When cannabis is properly cured, it allows the moisture that is trapped inside the bud to slowly dissipate from the flower without damaging the cannabinoids and terpenes. Once the flower has the perfect moisture content (typically between 6% and 9%), it is placed into packaging from which excess oxygen has been removed. When you take it home, it’s important to try to maintain that balance.

Proper storage involves keeping the water activity of your cannabis within a range of 0.55 and 0.65. Water activity increases with temperature, which is why light and temperature control go hand-in-hand as best practices for keeping buds fresh. 

How to Store Your Weed and Keep It Fresh

How to Store Weed

So, now that you know the enemies, you need to learn how to defend yourself and keep your weed fresh. Thankfully, it’s a fairly simple process, and you may already have everything you need to start storing your weed for a long period of time.

  • Proper Curing

Really, the journey to proper cannabis storage begins with the post-harvest curing process. And, funnily enough, it involves maintaining the same sort of optimised environment for your flower. You’ll want to find a cool, dark, and moderately dry spot. Separate the buds, trim off the sugar leaves, and sort your stash into mason jars. Also, note that each jar should only be ¾ full.

With a few weeks of patience, you’ll be rewarded with fresh, smokable flowers. If you really want to ensure freshness, though, you’ll want to make sure no excess moisture gets trapped in your curing jars.

To accomplish that, we recommend utilising our specialised RQS Moisture Fighters. These plant-based sachets are designed to rest right in your stash jars, absorbing or releasing moisture according to the conditions. They’ll last up to four months, and just one 8g sachet will keep your personal stash fresh. If your jar’s a little heftier, there are sachets in sizes up to 67g available as well. Either way, you’ll want to select the ones that maintain 58% or 62% humidity. Get the former if you’re in a more humid environment, and the latter if you’re living in a dry climate.

“But how will I know if the sachet is still working? Do I need to open up the jar to check?”. Thankfully, no! They each feature a dot that changes colour depending on their condition, so you’ll know exactly when you need to replace them.

  • Use Air-Tight Glass/Ceramic Containers or Vacuum Bags

Once your buds have been sufficiently cured, we’d recommend you keep them in their mason jars. Considering how much damage oxygen can do, air-tight containers are the best choice you can make for your weed.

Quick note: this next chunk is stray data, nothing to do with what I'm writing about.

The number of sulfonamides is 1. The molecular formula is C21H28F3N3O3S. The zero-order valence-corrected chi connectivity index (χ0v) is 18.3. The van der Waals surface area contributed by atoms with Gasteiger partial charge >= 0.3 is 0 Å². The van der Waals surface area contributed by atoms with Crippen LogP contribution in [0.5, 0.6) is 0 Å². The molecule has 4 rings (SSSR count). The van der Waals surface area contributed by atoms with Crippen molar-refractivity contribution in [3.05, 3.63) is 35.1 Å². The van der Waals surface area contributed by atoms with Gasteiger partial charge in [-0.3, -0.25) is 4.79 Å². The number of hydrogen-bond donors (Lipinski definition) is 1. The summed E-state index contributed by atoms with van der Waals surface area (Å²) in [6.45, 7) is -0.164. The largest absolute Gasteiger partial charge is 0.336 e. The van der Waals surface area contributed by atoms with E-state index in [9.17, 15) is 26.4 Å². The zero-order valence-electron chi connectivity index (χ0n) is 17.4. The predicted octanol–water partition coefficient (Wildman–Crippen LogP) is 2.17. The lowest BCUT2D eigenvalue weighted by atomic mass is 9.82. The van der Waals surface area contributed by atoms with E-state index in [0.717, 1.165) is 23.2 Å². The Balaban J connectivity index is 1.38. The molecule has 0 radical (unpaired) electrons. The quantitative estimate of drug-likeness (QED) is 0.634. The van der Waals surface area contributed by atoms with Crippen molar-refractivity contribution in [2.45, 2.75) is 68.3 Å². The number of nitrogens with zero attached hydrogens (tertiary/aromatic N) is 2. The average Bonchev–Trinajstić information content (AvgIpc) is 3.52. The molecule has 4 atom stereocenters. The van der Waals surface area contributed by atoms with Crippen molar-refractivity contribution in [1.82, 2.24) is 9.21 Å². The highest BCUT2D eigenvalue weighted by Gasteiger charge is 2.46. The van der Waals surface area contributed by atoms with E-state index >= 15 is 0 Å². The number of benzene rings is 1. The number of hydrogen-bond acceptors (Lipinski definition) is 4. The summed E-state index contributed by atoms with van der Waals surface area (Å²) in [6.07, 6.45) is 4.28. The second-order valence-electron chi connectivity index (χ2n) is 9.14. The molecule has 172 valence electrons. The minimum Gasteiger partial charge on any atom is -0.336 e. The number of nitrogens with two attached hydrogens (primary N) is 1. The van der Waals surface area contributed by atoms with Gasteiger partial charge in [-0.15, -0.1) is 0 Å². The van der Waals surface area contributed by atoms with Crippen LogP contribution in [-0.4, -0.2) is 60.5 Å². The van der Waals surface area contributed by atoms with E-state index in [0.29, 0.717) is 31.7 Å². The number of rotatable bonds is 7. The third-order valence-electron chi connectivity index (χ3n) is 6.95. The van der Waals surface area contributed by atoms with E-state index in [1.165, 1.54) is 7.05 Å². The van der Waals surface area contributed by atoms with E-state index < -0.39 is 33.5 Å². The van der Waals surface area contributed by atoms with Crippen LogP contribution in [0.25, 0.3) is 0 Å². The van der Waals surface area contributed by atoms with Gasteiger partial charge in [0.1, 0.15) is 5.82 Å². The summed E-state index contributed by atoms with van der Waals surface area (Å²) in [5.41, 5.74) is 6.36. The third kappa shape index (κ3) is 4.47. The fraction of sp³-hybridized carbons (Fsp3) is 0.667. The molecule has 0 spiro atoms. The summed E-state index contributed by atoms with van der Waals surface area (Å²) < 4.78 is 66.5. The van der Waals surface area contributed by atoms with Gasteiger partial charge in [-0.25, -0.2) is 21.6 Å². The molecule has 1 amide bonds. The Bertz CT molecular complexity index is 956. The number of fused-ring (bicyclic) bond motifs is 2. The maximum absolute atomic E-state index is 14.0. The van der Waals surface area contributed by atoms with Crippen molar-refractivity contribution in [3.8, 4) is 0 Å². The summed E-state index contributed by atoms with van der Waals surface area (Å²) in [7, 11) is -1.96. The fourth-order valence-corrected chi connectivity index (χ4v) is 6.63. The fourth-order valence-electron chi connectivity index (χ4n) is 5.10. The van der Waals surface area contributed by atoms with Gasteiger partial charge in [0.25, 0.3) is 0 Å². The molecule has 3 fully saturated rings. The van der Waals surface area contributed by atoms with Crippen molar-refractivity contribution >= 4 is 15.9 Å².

It can’t just be any container, though. As we mentioned before, plastic can actually hasten the ageing process, so Tupperware would be unwise. A glass or ceramic container, however, will keep it safe and fresh.

That being said, vacuum bags are also incredibly effective, as they’re naturally devoid of air.

  • Keep It Dark

Along with your container of choice being air-tight and glass/ceramic, it should also be opaque. Light can wreak havoc on your cannabis, and blacking out your jars can ensure total safety. Before that, however, you should make sure your curing room is completely dark (with the lights off) to begin with. With blacked-out jars, though, you can turn on the lights to check in without worrying too much.

As it turns out, our specialised RQS Re:stash Jars fulfill every one of the requirements you need your containers to meet. They’re layered with a jet-black silicone sleeve, boast air-tight lids made from hemp, and come in sizes of 4, 8, 12, and 16 ounces.

  • Maintain Cool Temperatures

Once you’ve got your buds in their containers, you’ll need to make sure the room stays consistently cool: below 25.5ºC (78ºF) to prevent mould from thriving. Turning it down to 21ºC (70ºF) would be optimal.

  • Ensure Clean Storage

Now, with almost everything in order, you just need to make sure things stay clean. Make sure you dust the shelves and jars, along with vacuuming or mopping the floor when needed. In turn, make sure you don’t spend too much time in there, as any dirt you track in will have to be cleaned up later.